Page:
CIT's students come from all parts of Jamaica. All students are high school graduates, and many of them have had some post-high school education. To attend CIT, students must pass a standard reasoning exam based on logic and math as well as pass through a series of interviews. It is the aim of CIT to admit willing and capable students, while at the same time being open to students from all classes and locales. It is CIT's goal to educate and empower hard-working Jamaicans, no matter the background from which they come. The H.E.A.R.T. trust of Jamaica offers students flexible loan packages, so all prospective students can attend. Furthermore, the Jamaican government through H.E.A.R.T greatly subsidizes all students' educations.
Through its strategic partnership with India Global, CIT is able to guarantee all graduating students a job in Jamaica. In fact, India has opened up shop near to the school and will hire qualified graduates, offering them an average starting wage of about $US14,000 to 20,000 per annum. The per capita income in Jamaica is $1,500 per annum. Over time, India will expand its operations, and with its success, other IT companies will also come to Jamaica, offering further opportunities and growing the domestic industry.
The IT Industry
In today's dynamic business environment, decision-makers in the U.S. information technology industry must focus on making their companies more productive and cost-effective in order to compete in the ever-changing market place. Technology companies are expected to accomplish this at a time when:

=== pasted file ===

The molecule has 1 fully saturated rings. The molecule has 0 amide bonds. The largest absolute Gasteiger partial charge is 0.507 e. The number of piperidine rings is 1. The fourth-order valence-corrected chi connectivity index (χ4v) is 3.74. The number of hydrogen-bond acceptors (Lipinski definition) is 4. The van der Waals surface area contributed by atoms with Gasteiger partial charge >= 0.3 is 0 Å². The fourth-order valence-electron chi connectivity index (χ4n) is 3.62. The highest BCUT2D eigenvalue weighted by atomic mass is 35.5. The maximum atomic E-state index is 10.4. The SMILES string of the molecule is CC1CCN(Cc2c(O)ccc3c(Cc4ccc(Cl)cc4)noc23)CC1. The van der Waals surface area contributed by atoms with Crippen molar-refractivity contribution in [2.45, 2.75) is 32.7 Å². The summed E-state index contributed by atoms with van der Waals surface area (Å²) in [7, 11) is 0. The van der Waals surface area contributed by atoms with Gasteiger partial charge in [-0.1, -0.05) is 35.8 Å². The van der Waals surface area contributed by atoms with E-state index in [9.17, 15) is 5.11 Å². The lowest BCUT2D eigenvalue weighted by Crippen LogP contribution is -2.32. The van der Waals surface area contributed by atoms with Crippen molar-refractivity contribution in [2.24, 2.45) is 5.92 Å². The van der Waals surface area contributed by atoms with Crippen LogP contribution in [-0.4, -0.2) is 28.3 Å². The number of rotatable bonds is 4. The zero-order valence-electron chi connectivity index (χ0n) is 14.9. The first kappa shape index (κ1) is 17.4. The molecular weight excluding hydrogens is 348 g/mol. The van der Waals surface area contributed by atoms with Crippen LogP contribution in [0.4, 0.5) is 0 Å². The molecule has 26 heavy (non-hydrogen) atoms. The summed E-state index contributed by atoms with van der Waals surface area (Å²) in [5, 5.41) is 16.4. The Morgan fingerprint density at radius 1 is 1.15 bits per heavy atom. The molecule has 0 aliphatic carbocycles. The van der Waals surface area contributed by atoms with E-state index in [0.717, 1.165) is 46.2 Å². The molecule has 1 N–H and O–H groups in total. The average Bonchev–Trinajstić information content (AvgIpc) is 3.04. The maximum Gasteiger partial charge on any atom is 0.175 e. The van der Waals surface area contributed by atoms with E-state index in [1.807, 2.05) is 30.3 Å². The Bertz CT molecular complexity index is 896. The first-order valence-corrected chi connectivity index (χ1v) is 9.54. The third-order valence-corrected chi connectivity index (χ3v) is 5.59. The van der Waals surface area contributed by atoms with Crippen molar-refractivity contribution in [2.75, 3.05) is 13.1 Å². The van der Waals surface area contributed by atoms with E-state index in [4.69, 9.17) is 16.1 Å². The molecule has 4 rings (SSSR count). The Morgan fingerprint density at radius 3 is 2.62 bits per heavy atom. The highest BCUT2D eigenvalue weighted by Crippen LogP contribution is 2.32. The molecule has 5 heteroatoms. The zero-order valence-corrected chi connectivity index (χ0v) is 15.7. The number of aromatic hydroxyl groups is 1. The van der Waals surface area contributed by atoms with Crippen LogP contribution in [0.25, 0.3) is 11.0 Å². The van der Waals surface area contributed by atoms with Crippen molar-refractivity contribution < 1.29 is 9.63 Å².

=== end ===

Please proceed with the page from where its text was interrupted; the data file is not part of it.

hardware and software technologies are rapidly changing, software costs are increasing,
information systems budgets are being trimmed, and information systems' budgets are being slashed.
Information Systems managers are trapped between diminishing in-house human and financial resources, and burgeoning software development needs. The response of many European and North American companies has been to seek cheaper software development and maintenance services from other parts of the world. The Caribbean, Latin America, the Far East, Eastern Europe, South Africa, and South Asia are all possible sources of these services.
The Need for Programmers
A number of research studies have revealed there is an acute shortage of programmers in the U.S. and a large number of vacancies in the IT industry. A study that was conducted and published by the Information Technology Association of America last year shows a nationwide shortage of 200,000 professionals to fill currently open IT positions. U.S. Department of Labor Statistics indicates that there are approximately 2 million people in the U.S. who would be classified as IT professionals, which means that there are about 10% fewer people than there are positions for them. Based on current trends, this number will continue to rise. The situation is similar in other technologically developed countries. Major corporations will no doubt look to offshore resources to help fill this acute need for the foreseeable future.
CIT aims to tap into great business opportunities in the IT industry. Already, CIT and Indusa have contracted a $US1million project from Realm Technologies developing OEM software for Bay Networks, Netgear line of products. More multi-million dollar projects are in the makings right now! All these projects will be handled by CIT graduates with professional oversight by Indus Global. With the success of these projects, more IT companies will come to Jamaica, empowering Jamaican citizens and growing the local economy.